$ sudo sshd –t

The above command doesn’t provide you any output, however, if it runs without an error, it means that the configurations are correct.

Step 10: Reloading the SSH server

After configuring the SSH server, it’s now time to reload the server to make the changes to your Ubuntu system. For that, use the following command:

$ sudo service sshd reload

Advance Steps to secure the SSH server

After doing the basic steps to configure the SSH server in Ubuntu, it’s time to implement advanced measures to further increase your SSH server’s security.

Step 1: Opening the Authorized_keys File

Besides implementing basic level SSH server security in the configuration file, you can further improve the security by securing each SSH key separately. However, this step requires you to execute some SSH sessions to generate your SSH keys in the file. After some SSH sessions, open the authorization file using the following command:

$ sudo nano ~/.ssh/authorized_keys

The above file will contain the SSH keys that you have generated so far.

Step 2: Specific Configurations for Particular Keys

After opening the authorized_keys file, you can now have five options to achieve an advanced-level security. These options are as follows:

  • no-agent-forwarding
  • no-user-rc
  • no-pty
  • no-port-forwarding
  • no-X11-forwarding

Now, if you want to use any of the above options for a single SSH key. For example, if you want a no-agent forwarding option for the desired SSH key, you can do this using the following syntax:

no-agent-forwarding <DesiredSSHKey>

In the above syntax, replace the DesiredSSHKey with an actual key stored inside the authorized_keys file. Once the above changes are done, you can save the file, and the SSH server will automatically read it as you don’t need to reload the server.

Through this approach, you will be able to implement advanced security for the SSH server on Ubuntu.

Tips and Tricks

Besides performing basic and advanced level security, you can further secure your SSH server through some additional methods as well, whose details are as follows:

1 : Keep your Data Encrypted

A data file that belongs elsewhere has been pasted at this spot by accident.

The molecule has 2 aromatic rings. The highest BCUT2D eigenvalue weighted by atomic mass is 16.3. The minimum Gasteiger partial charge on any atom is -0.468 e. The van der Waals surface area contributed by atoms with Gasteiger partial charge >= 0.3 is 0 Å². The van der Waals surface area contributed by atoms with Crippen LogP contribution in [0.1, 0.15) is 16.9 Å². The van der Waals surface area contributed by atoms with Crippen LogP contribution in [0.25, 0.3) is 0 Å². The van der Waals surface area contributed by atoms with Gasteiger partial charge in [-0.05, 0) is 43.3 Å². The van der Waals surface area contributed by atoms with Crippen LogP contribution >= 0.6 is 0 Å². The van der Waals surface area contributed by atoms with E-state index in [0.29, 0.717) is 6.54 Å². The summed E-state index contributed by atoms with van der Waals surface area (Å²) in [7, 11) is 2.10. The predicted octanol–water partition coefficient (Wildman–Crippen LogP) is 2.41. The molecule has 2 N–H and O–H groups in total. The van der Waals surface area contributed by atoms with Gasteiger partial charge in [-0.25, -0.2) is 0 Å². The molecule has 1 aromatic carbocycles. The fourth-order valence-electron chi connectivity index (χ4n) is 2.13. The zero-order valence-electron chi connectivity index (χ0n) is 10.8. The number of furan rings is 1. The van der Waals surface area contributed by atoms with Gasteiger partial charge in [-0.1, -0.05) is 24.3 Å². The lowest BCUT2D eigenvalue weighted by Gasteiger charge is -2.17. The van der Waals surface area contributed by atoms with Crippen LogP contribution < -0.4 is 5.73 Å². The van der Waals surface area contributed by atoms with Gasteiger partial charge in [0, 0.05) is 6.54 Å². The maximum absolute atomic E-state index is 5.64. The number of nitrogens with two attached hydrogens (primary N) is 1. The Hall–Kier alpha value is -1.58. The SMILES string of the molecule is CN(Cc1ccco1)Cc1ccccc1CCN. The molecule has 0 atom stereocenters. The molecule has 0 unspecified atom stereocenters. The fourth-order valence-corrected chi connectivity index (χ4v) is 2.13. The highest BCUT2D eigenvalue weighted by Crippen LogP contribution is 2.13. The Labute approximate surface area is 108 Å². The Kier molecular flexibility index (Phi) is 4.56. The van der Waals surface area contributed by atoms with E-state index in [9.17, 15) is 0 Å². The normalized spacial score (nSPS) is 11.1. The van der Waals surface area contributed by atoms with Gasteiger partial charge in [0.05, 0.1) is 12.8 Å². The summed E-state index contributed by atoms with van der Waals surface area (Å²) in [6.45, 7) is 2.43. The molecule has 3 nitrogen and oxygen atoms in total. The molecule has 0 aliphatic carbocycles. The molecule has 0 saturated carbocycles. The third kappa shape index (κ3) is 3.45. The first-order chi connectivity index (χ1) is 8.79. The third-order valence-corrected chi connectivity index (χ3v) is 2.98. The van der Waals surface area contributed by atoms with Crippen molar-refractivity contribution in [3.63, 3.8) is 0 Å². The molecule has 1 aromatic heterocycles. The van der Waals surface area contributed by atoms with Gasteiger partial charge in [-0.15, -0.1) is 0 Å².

Data Encryption is one of the fundamental aspects of securing your SSH server, which can only be possible if you use a strong encryption algorithm. This algorithm will further boost the privacy of your data.

2 : Keep your Software Up to Date

You should also ensure that the software running on the SSH server is well up to date, as this will increase the security of your server. The latest software update comes up with the latest security patches that help improve the security of a system.

3 : Always Enable SELinux Mechanism

SELinux is an enhanced security mechanism built especially for Linux operating systems and by default, it is already enabled in the system. However, it is still mandatory to ensure that this system is enabled so that nothing will affect your SSH server.

4 : Choose Strong Password

If your SSH server is secured using a password, ensure that you have set a strong password for your server. A strong password must include numerical and special characters, making it difficult for the intruder to guess it easily, making your SSH well secured.

5 : Maintain Data Backup

You should maintain a daily backup of your SSH server data to easily recover the lost data being corrupted due to any mishap. This backup will also help you in case your server goes down.

6 : Maintain Daily Server Check and Audit logs

You should also need to check on your SSH server and audit logs daily, as this helps you prevent any major issues in the first occurrence. The audit logs are pretty helpful to incase if anything happens with your SSH server as you can easily track the root cause of the problem in audit logs and fix them easily.


Securing your SSH server is one of the fundamental requirements of every Ubuntu user, as this prevents other users from accessing the system data. Although setting a password is a good option, you can further secure your SSH connection with more high-level security. The SSH security level varies from basic to advanced. The details of both these levels are discussed in the above guide, with some useful tips to improve the SSH server security in Ubuntu.

About the author

Awais Khan

I'm an Engineer and an academic researcher by profession. My interest for Raspberry Pi, embedded systems and blogging has brought me here to share my knowledge with others.